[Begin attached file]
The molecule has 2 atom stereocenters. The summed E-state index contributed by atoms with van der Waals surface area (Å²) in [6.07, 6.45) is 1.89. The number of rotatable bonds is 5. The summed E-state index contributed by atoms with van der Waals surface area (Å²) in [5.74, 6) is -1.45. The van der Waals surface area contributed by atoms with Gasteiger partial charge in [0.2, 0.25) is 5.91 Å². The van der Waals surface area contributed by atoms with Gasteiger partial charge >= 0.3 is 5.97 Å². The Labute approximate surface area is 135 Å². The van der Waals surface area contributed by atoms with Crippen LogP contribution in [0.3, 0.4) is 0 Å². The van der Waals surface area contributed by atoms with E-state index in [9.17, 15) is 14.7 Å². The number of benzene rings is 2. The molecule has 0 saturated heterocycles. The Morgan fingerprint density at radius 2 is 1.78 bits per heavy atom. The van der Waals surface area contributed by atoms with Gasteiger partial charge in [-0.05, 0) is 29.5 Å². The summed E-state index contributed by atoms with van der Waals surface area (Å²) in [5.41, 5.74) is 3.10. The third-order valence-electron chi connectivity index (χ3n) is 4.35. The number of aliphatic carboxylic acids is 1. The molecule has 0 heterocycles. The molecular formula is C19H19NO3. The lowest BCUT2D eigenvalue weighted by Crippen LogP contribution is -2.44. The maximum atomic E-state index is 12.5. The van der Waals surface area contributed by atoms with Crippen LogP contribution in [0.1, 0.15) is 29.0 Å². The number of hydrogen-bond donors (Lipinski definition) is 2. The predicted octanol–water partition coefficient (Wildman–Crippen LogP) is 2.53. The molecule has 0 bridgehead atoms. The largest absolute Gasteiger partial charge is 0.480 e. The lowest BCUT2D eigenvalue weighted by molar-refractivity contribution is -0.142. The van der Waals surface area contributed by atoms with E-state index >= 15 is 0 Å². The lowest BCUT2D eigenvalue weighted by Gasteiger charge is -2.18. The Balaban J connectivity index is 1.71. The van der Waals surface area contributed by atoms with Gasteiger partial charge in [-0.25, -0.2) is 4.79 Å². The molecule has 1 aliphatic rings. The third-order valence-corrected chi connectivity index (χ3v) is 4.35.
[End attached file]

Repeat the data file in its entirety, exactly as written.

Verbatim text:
The molecule has 2 atom stereocenters. The summed E-state index contributed by atoms with van der Waals surface area (Å²) in [6.07, 6.45) is 1.89. The number of rotatable bonds is 5. The summed E-state index contributed by atoms with van der Waals surface area (Å²) in [5.74, 6) is -1.45. The van der Waals surface area contributed by atoms with Gasteiger partial charge in [0.2, 0.25) is 5.91 Å². The van der Waals surface area contributed by atoms with Gasteiger partial charge >= 0.3 is 5.97 Å². The Labute approximate surface area is 135 Å². The van der Waals surface area contributed by atoms with Crippen LogP contribution in [0.3, 0.4) is 0 Å². The van der Waals surface area contributed by atoms with E-state index in [9.17, 15) is 14.7 Å². The number of benzene rings is 2. The molecule has 0 saturated heterocycles. The Morgan fingerprint density at radius 2 is 1.78 bits per heavy atom. The van der Waals surface area contributed by atoms with Gasteiger partial charge in [-0.05, 0) is 29.5 Å². The summed E-state index contributed by atoms with van der Waals surface area (Å²) in [5.41, 5.74) is 3.10. The third-order valence-electron chi connectivity index (χ3n) is 4.35. The number of aliphatic carboxylic acids is 1. The molecule has 0 heterocycles. The molecular formula is C19H19NO3. The lowest BCUT2D eigenvalue weighted by Crippen LogP contribution is -2.44. The maximum atomic E-state index is 12.5. The van der Waals surface area contributed by atoms with Crippen LogP contribution in [0.1, 0.15) is 29.0 Å². The number of hydrogen-bond donors (Lipinski definition) is 2. The predicted octanol–water partition coefficient (Wildman–Crippen LogP) is 2.53. The molecule has 0 bridgehead atoms. The largest absolute Gasteiger partial charge is 0.480 e. The lowest BCUT2D eigenvalue weighted by molar-refractivity contribution is -0.142. The van der Waals surface area contributed by atoms with E-state index >= 15 is 0 Å². The lowest BCUT2D eigenvalue weighted by Gasteiger charge is -2.18. The Balaban J connectivity index is 1.71. The van der Waals surface area contributed by atoms with Gasteiger partial charge in [-0.25, -0.2) is 4.79 Å². The molecule has 1 aliphatic rings. The third-order valence-corrected chi connectivity index (χ3v) is 4.35.